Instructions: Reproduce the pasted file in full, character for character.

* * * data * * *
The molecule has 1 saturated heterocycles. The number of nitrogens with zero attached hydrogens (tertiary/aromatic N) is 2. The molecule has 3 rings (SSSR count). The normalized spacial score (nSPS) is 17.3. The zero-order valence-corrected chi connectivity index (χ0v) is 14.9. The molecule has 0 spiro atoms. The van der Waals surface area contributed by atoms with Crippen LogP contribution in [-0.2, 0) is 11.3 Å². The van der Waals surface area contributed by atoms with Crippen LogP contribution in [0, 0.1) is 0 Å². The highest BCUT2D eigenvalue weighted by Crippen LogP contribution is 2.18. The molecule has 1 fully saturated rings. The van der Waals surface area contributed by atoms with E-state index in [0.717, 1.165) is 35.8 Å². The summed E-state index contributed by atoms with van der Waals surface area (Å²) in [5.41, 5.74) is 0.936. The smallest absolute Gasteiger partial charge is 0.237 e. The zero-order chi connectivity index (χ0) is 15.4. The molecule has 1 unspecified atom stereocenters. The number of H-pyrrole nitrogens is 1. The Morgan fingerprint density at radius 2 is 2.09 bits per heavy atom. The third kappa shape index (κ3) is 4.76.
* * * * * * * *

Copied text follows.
The molecule has 1 saturated heterocycles. The number of nitrogens with zero attached hydrogens (tertiary/aromatic N) is 2. The molecule has 3 rings (SSSR count). The normalized spacial score (nSPS) is 17.3. The zero-order valence-corrected chi connectivity index (χ0v) is 14.9. The molecule has 0 spiro atoms. The van der Waals surface area contributed by atoms with Crippen LogP contribution in [-0.2, 0) is 11.3 Å². The van der Waals surface area contributed by atoms with Crippen LogP contribution in [0, 0.1) is 0 Å². The highest BCUT2D eigenvalue weighted by Crippen LogP contribution is 2.18. The molecule has 1 fully saturated rings. The van der Waals surface area contributed by atoms with E-state index in [0.717, 1.165) is 35.8 Å². The summed E-state index contributed by atoms with van der Waals surface area (Å²) in [5.41, 5.74) is 0.936. The smallest absolute Gasteiger partial charge is 0.237 e. The zero-order chi connectivity index (χ0) is 15.4. The molecule has 1 unspecified atom stereocenters. The number of H-pyrrole nitrogens is 1. The Morgan fingerprint density at radius 2 is 2.09 bits per heavy atom. The third kappa shape index (κ3) is 4.76.